You might have seen the ear candling trend taking off on social media. It is being pitched as one of the best ways to get right of all that stuff in your ear that can be uncomfortable and cause problems. One of the reasons ear candling has taken off is because the process is not only satisfying to watch but also satisfying to do - it really does seem to work. But how safe is ear candling - does it actually work - and can you do it at home?
What is ear candling?
It’s very simple - you lie on one side with your head at a tilt and place a cone shaped candle in one ear. You then light the candle and let it burn as low as possible. When the candle is out and you open up the inside it appears to be full of all the ear wax that was previously in your ear. But is that actually what’s happening? One theory is that as the candle burns slowly down it creates a vacuum that sucks out the wax from your ear. Or that the candle melts the wax, which then gradually comes out of the ear in the following days. These are the theories that many people seem to find the most convincing and the ones that support all the social media success.
Does it actually work?
The reality is that there is no evidence to suggest that ear candling actually does the job it appears to do. Studies of ear candling have found that the heat of the candle is not actually enough to melt ear wax and the impact of the burning candle doesn’t create a vacuum that would be strong enough to suck the wax from the ear. Those same studies showed that what appears to be ear wax in the bottom of the candle, is actually just accumulated fabric. Not only that but, worryingly, there have actually now been a number of cases where people who were trying to use ear candling to deal with ear wax problems have actually ended up making them worse. Some have created deeper problems as the candle has pushed wax further into the ear, causing it to become impacted. Other people have suffered damage to their ear drum from hot wax, which has caused temporary or permanent hearing loss.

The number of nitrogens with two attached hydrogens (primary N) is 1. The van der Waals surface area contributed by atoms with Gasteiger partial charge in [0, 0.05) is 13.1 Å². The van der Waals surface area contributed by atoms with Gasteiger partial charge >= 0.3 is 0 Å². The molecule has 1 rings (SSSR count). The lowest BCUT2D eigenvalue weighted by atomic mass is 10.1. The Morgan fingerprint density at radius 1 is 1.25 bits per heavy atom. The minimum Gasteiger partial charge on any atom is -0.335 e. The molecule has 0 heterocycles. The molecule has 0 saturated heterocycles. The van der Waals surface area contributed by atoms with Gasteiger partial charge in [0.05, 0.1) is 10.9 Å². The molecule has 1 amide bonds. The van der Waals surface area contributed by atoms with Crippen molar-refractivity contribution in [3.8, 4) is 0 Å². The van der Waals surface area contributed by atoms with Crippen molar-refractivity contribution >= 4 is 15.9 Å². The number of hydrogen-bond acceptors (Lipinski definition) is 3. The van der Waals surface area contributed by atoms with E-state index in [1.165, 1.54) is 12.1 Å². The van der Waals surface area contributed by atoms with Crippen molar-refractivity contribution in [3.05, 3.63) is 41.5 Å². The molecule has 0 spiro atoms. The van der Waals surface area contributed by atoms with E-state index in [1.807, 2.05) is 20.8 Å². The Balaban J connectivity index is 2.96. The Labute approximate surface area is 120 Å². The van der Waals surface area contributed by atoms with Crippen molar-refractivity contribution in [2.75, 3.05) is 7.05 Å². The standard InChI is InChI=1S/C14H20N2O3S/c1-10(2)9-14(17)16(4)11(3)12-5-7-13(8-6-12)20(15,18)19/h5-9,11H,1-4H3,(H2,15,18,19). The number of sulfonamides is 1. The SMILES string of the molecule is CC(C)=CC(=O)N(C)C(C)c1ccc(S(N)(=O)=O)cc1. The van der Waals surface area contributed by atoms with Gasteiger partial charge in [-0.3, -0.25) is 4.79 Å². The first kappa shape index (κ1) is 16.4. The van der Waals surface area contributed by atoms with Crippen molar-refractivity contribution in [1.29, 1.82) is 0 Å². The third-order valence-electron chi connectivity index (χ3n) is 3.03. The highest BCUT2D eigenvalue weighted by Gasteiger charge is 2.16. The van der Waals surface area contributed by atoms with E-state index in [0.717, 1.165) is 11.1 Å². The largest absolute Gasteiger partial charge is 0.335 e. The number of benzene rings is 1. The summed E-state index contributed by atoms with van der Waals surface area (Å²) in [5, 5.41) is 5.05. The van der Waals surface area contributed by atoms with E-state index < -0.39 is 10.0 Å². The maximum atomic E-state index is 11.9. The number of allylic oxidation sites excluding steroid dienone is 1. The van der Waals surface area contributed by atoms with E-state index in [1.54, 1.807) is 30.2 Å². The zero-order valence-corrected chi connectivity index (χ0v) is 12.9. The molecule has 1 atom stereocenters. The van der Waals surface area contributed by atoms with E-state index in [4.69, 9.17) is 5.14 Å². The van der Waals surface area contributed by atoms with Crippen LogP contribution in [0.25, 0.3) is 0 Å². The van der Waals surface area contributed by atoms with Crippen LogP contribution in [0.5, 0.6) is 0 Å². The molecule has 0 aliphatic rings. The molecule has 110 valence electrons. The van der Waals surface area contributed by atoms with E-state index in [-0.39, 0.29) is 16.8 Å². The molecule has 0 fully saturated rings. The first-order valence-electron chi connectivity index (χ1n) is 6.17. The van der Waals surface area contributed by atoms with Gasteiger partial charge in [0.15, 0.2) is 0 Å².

So how can you deal with ear wax?
The simple answer is that you don’t need to. Ear wax is a natural defence mechanism in the body and is there to keep our ears clean and safe. Putting something like a cotton bud into your ear can actually create issues because the ears have a natural way of pushing ear wax out themselves that can be disrupted when an object is inserted into the space. If your ears are super waxy the best approach is to simply wipe the excess from the ear canal - or speak to an ENT specialist if you feel like something more serious is going on.
Ear candling is not the fast fix it appears to be - and in some situations could even be dangerous.